For conservative investors, the stock market holds huge risks. If that’s you, maybe you stick to high-yield savings accounts or low-cost index funds or ETFs. However, investors willing to take a bigger risk may invest in properties. Here’s how to buy an investment property and potentially increase passive income. You can also work with a financial advisor to help you prepare financially to invest in the real estate projects you desire.
Types of Investment Properties
There are many different types of investment properties to choose from, each with its own unique opportunity. You could invest in commercial real estate, rental properties and real estate investment trusts. Investors typically invest in real estate in one of these three ways:
- Buying and renting: You could buy a single-family home as a second home and rent it out. You could also buy a multi-unit property and rent out individual units. In either case, you’re responsible for maintenance, repairs, collecting deposits, and handling background checks for tenants. If you buy the property in a desirable location, you could earn enough in rent payments to cover your mortgage and more. But you could also spend more time than you realize managing your new property.
- House-flipping: This involves buying a home, often distressed and cheap, fixing it up and selling it for a profit. Many real estate investors are house flippers. But if you pay too much, your renovations take too long to complete, or you incur an unexpected expense, you could end up losing money.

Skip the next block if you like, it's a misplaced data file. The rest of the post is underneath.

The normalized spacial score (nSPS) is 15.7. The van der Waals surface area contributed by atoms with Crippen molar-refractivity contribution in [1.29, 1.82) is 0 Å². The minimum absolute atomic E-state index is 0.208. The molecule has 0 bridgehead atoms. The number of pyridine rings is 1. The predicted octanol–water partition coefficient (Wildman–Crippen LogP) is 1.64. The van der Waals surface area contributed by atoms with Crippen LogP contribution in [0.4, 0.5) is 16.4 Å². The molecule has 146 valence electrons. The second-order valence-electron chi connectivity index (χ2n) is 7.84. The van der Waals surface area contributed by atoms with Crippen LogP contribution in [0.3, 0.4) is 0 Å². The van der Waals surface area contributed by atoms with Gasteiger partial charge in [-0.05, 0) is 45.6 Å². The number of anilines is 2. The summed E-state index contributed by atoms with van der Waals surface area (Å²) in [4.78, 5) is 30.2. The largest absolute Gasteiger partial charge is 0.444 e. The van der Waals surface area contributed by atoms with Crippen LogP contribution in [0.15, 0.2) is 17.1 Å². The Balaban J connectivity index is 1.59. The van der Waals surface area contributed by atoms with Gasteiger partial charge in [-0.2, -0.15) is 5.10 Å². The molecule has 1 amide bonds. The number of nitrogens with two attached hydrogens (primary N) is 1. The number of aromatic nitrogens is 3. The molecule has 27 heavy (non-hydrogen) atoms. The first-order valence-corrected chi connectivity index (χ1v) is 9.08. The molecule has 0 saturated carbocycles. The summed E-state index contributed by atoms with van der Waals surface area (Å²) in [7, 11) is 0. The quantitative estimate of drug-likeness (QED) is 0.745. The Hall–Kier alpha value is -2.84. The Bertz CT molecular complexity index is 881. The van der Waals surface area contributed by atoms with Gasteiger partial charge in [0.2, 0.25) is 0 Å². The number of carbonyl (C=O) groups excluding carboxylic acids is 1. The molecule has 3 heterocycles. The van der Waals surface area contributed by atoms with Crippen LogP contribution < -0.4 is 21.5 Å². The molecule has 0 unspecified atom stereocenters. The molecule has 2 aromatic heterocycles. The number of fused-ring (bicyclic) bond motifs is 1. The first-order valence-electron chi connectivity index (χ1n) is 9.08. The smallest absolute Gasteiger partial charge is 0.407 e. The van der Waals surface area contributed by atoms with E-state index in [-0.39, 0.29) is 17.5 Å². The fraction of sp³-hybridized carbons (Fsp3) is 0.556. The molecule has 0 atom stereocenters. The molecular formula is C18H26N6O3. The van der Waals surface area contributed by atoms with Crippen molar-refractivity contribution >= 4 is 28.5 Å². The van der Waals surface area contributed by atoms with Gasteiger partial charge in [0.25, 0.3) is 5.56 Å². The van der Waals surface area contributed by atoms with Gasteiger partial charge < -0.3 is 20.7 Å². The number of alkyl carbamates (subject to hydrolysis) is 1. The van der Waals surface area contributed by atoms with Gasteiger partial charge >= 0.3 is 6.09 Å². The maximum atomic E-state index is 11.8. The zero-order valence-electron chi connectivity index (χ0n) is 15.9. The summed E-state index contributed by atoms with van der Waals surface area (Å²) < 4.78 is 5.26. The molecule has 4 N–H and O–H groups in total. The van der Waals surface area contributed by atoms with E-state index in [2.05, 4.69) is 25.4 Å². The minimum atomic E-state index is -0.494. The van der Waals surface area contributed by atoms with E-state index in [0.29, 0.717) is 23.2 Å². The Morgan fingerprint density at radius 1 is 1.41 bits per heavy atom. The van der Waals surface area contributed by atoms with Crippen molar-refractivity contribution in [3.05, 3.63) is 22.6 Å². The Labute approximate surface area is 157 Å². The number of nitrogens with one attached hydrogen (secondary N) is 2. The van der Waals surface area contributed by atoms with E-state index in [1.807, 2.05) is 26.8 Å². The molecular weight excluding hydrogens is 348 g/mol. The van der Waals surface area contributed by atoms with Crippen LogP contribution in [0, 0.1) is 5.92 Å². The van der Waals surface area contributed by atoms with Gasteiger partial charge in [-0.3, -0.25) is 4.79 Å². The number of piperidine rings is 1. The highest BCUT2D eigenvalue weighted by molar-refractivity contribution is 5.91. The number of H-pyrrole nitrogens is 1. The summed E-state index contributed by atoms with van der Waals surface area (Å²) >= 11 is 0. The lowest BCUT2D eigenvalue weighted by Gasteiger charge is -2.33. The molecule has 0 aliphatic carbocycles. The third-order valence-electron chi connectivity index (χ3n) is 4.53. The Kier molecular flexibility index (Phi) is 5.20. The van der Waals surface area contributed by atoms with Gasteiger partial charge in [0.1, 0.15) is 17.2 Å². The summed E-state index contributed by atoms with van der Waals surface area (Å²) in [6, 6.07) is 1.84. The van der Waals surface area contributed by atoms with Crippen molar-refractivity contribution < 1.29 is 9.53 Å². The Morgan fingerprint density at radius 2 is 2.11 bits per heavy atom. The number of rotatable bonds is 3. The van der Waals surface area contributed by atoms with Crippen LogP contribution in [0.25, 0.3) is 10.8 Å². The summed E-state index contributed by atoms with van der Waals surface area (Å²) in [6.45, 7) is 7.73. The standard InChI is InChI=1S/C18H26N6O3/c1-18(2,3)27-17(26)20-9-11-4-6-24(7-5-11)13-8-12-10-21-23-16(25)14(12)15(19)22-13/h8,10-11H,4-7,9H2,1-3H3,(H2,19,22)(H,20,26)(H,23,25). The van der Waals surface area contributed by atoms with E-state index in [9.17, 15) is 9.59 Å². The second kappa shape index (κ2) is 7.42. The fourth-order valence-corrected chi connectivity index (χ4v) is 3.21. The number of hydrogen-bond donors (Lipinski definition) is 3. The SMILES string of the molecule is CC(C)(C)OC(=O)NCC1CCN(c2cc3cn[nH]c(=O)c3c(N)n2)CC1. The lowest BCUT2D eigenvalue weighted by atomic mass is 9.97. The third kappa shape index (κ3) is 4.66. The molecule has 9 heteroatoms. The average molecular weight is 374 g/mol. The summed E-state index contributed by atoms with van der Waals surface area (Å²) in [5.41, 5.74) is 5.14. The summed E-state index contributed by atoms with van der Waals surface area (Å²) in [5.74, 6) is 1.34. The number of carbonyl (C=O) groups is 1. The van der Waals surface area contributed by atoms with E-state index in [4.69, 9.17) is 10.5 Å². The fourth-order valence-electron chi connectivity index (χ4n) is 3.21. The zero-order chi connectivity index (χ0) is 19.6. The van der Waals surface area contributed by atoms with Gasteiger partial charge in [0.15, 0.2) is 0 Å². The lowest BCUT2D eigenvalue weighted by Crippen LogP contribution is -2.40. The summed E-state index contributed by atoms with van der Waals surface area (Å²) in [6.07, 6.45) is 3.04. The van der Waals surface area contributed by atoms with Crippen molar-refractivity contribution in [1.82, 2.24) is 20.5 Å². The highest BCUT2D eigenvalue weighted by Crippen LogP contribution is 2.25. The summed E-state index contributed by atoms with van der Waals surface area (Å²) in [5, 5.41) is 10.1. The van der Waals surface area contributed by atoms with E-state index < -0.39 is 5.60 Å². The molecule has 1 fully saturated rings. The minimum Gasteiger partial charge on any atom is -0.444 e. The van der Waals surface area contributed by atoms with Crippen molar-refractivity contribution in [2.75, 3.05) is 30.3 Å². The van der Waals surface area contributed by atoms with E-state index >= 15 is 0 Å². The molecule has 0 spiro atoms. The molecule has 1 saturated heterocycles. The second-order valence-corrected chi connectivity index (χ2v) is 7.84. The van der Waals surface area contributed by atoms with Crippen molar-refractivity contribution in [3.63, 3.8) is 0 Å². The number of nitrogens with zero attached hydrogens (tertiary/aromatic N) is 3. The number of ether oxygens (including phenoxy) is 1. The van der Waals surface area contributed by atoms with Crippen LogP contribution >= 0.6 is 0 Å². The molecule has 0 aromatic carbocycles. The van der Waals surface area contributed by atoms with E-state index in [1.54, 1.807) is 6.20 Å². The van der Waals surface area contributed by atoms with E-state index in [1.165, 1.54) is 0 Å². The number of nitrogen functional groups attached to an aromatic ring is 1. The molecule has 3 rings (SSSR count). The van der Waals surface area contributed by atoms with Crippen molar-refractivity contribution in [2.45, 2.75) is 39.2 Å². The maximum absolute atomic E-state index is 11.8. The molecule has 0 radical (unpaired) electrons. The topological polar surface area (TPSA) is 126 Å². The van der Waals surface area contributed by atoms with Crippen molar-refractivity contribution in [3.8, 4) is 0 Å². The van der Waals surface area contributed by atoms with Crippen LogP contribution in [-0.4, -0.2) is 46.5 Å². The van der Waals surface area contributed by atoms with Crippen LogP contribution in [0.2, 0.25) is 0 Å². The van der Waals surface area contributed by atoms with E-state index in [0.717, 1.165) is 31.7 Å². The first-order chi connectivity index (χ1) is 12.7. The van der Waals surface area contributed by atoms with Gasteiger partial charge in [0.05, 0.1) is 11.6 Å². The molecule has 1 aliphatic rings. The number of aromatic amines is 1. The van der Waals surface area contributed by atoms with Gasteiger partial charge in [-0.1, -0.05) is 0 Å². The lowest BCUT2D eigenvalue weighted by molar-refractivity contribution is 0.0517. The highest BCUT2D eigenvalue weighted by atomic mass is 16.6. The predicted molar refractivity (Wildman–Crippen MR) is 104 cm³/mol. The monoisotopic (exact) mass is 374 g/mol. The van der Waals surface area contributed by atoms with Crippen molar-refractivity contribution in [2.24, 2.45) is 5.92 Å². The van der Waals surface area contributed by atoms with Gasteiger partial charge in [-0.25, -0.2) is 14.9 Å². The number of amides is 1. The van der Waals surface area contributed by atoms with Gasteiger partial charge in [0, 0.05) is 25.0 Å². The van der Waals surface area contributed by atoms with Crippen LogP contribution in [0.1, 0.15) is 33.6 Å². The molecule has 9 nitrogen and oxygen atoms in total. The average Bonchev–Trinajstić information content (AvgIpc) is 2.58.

- Real estate investment trusts (REITs): If you can’t scoop up individual properties, you might want to consider REITs. These companies own many properties that bring in an income. As a result, they let people invest in many different properties. Different REITs focus on different sectors, like apartments, healthcare facilities, and business complexes. Investors without a lot of experience or capital can still put money into REITs.
How to Fund an Investment Property
Most investment properties require a lot of capital and it can be hard to invest if you don’t have a lot of money. When buying a home to live in for the foreseeable future, you can find loans requiring a 3.5% down payment or less. When you buy an investment property, traditional financing and conventional loans require a 20% down payment, or more.
You’ll also want to budget for the right project. For instance, if you’re planning to flip a house, estimate how long it’ll take to complete renovations and repairs. Also, figure out how much it’ll cost. Consider covering a few extra months of expenses beyond your original timeline. Over-estimating your time and money in case of unexpected expenses can be wise. If a repair takes longer than you thought or if a pipe breaks during renovations, it won’t sink your budget.
If you’re planning to buy your space for rentals, make sure you have enough money to finance unexpected repairs involving tenants. For instance, if a washing machine breaks or there’s a leak, a contingency fund can help fix it.
In terms of the type of funding that you can get, it is pretty similar to buying a house for yourself. You can get a long-term loan that is secured by the real estate itself after you put up the 20%+ down payment. There are also investment-specific investors who work with investors looking to flip homes as they are used to working with real estate that can shift in value fairly quickly. They may also help you get money for needed repairs. You probably shouldn’t fund REIT investments with a loan, though, as the returns are all you would have to repay the funds.